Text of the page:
Last Updated: September 9, 2015
This page was created by the Niche Meat Processor Assistance Network: www.nichemeatprocessing.org.
- What You Need to Know about Your Wastewater Treatment Needs
- Wastewater Treatment Options
- Connecting to Municipal Wastewater Treatment
- Septic Systems
- Constructed Wetlands
- Anaerobic Digesters
- Pond or Lagoon Systems
- A Note on Pre-Treatment
- NMPAN Webinars about Wastewater Treatment
- Other Resources
You’ll need to know some basic information about your needs before you decide what system is right for your plant. Start with these questions:
- What activities will be performed at the facility? Slaughter only? Cut and wrap? Value-added processing?
- Which species will you be processing? Cattle, hogs, sheep, goats, poultry, etc.
- Can you connect to municipal wastewater treatment facilities, or will your facility need to develop its own treatment options?
- Roughly what is the expected total volume of wastewater output each day? Can you break that number down by activity- i.e. _X_ gal/day for slaughter, _Y_ gal/day cut and wrap, etc.?
- What are the wastewater characteristics? Do you have estimates for you pH, TSS (Total Suspended Solids), BOD (Biological Oxygen Demand) and FOG (Fats, Oils and Greases) levels?
Your answers to these questions are important to your planning process. Decisions made here will aid in site selection for a new facility, influence construction estimates, and be a critical component of your design and permitting processes. In general, before you can move forward with determining the right wastewater system for your facility, you need to know what you are doing (slaughter, cut and wrap, etc.), how much wastewater those activities generate (total volume) and what will be in that wastewater (pH, BOD, TSS, etc.).
For example, a small facility in Indiana that slaughters and processes poultry and red meat typically uses about 1,600 gallons/day, with a wastewater BOD level of 1,000-1,200 mg/L going into their treatment system. This is just one example: wastewater volume and strength will vary from plant to plant.
This downloadable pair of tables (pdf) offers real water quantity and quality data from real processors of varying sizes and processing activities.
- Quantity data are in gallons per animal.
- Quality data include BOD, TSS, EC, TDS, TN, TKN, Cl, and Coliforms.
- Data source: Kennedy/Jenks Consultants, drawing in part on information provided by NMPAN member processors.
Read on for wastewater treatment options and to learn more about the different systems available.
Connecting to Municipal Wastewater Treatment
In general, if it is possible to connect to municipal wastewater treatment, this is often your best bet. If your plant is located within reach of these services, in the long run it will probably be worth it to pay the initial connection fees and monthly sewer costs rather than build and manage your own wastewater treatment system.
Once you have a sense of how much wastewater your plant will be discharging each day and the strength of that wastewater, measured in pH, TSS (Total Suspended Solids), BOD (Biological Oxygen Demand), and FOG (Fats, Oils and Greases), contact your local Public Works or Municipal Wastewater Treatment facility to find out about connection fees and estimated monthly charges.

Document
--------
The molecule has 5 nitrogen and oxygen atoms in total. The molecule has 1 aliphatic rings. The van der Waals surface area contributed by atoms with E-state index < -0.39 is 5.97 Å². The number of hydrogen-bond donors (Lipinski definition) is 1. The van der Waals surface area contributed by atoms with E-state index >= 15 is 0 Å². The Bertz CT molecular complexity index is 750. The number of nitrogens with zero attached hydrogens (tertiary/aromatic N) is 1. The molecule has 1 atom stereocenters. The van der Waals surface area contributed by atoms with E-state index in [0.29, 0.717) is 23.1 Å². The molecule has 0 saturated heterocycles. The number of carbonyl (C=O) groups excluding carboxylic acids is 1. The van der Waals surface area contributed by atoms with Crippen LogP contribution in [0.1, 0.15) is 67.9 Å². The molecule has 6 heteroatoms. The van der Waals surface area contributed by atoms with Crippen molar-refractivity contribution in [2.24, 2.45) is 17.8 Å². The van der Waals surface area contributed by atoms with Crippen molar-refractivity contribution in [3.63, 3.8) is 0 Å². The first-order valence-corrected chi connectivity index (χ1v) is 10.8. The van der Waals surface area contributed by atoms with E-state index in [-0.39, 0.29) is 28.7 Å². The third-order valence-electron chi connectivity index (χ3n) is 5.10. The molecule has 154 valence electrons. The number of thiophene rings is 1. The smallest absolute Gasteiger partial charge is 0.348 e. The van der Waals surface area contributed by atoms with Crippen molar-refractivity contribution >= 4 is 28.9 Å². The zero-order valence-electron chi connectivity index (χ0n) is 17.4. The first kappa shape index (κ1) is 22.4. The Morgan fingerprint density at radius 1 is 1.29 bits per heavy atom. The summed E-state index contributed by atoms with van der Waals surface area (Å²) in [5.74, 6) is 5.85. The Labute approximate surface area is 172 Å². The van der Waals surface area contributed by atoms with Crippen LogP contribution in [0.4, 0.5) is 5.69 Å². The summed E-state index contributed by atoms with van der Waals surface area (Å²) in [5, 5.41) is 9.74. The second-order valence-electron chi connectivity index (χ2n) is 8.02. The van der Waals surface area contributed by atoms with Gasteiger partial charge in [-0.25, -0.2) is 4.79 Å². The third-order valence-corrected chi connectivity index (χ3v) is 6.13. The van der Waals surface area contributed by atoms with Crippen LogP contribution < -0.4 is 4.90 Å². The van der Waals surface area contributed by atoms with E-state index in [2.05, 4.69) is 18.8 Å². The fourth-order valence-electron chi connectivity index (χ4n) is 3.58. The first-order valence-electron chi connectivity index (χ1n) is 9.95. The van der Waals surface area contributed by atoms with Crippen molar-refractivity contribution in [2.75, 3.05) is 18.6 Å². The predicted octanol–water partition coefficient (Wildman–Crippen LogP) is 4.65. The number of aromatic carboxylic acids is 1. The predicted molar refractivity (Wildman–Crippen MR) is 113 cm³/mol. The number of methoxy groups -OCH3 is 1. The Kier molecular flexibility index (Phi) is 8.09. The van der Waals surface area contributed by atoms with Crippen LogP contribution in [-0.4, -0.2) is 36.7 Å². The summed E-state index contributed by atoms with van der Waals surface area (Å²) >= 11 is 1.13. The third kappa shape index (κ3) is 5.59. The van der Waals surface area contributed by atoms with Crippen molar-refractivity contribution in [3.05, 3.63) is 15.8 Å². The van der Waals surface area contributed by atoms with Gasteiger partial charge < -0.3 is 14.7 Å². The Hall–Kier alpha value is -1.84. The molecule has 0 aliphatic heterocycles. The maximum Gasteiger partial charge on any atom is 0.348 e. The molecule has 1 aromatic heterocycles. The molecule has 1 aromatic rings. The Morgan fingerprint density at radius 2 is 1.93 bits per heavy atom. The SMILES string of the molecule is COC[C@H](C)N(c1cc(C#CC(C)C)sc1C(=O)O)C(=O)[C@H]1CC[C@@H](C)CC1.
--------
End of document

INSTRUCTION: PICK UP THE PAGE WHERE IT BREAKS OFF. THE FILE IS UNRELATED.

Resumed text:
A typical septic system will probably not work for most meat processing plants because of the high levels of BOD, TSS, and FOG in the wastewater. You’ll need to pursue other options like connecting to municipal wastewater services, building a pond or lagoon system, building a constructed wetland, or another solution.
Constructed wetlands are an option that some processors on our NMPAN listserve recommend highly.
Brushy Prairie Packing, a very small, red meat and poultry slaughter facility at Gunthrop Farms in Indiana, is quite pleased with their constructed wetland, saying “for places that have the space a constructed wetland is a relatively low maintenance natural waste treatment system that uses very little electricity and no chemicals. We love ours.”
Purdue University wrote a publication, “Recirculating Vertical Flow Constructed Wetlands for Treating Residential Wastewater,” with a lot of good pictures, including Gunthorp Farms (Brushy Prairie Packing: see chart p. 7, figure 15). Here’s what Greg Gunthorp of Gunthrop Farms told NMPAN:
“When the publication was made we were slaughtering our poultry but were sending our pigs out for de-hairing and evisceration. Our system consists of six 1,000-gallon tanks for separation prior to the wetland. The first tank draws off the bottom as a grease trap. The remainder are set up as normal septic tanks pulling out of the middle. There is an effluent filter at the end of the septic tanks. The rest rooms go into a separate 1,000-gallon septic tank and enter the system just ahead of the constructed wetland.
“Blood, fat, hair, and feathers are rough on waste treatment systems and systems need to be designed accordingly. If a facility is not going to catch the blood, fat, hair, or feathers or have some means to separate them out, the waste water stream is going to be significantly stronger and take a much, much larger system.
“The water quality exiting a constructed wetland is amazing. Today there are lots of advanced waste treatment system options.”
Septic tank (left) vs. wetland (right) effluent. (photo credit: Purdue University, “Recirculating Vertical Flow Constructed Wetlands for Treating Residential Wastewater“)
Anaerobic digesters are an attractive technology for small meat processing facilities. You can treat your plant’s wastewater and solid waste and generate electricity in the process!